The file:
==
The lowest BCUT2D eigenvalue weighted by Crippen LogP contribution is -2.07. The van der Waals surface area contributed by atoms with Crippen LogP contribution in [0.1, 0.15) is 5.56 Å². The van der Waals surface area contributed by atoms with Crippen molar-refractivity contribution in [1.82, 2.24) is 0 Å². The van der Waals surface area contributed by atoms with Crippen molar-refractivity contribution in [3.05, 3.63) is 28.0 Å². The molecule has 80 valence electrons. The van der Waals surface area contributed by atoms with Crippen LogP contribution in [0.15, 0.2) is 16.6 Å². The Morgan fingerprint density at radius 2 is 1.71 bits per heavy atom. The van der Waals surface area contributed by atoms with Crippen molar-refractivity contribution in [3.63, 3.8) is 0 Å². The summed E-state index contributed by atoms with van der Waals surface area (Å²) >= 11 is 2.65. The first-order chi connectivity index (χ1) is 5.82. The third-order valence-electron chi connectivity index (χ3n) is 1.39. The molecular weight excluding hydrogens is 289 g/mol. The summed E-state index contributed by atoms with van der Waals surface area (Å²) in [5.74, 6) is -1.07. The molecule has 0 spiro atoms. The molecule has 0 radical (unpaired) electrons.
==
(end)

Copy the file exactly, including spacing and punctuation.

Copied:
The lowest BCUT2D eigenvalue weighted by Crippen LogP contribution is -2.07. The van der Waals surface area contributed by atoms with Crippen LogP contribution in [0.1, 0.15) is 5.56 Å². The van der Waals surface area contributed by atoms with Crippen molar-refractivity contribution in [1.82, 2.24) is 0 Å². The van der Waals surface area contributed by atoms with Crippen molar-refractivity contribution in [3.05, 3.63) is 28.0 Å². The molecule has 80 valence electrons. The van der Waals surface area contributed by atoms with Crippen LogP contribution in [0.15, 0.2) is 16.6 Å². The Morgan fingerprint density at radius 2 is 1.71 bits per heavy atom. The van der Waals surface area contributed by atoms with Crippen molar-refractivity contribution in [3.63, 3.8) is 0 Å². The summed E-state index contributed by atoms with van der Waals surface area (Å²) >= 11 is 2.65. The first-order chi connectivity index (χ1) is 5.82. The third-order valence-electron chi connectivity index (χ3n) is 1.39. The molecular weight excluding hydrogens is 289 g/mol. The summed E-state index contributed by atoms with van der Waals surface area (Å²) in [5.74, 6) is -1.07. The molecule has 0 spiro atoms. The molecule has 0 radical (unpaired) electrons.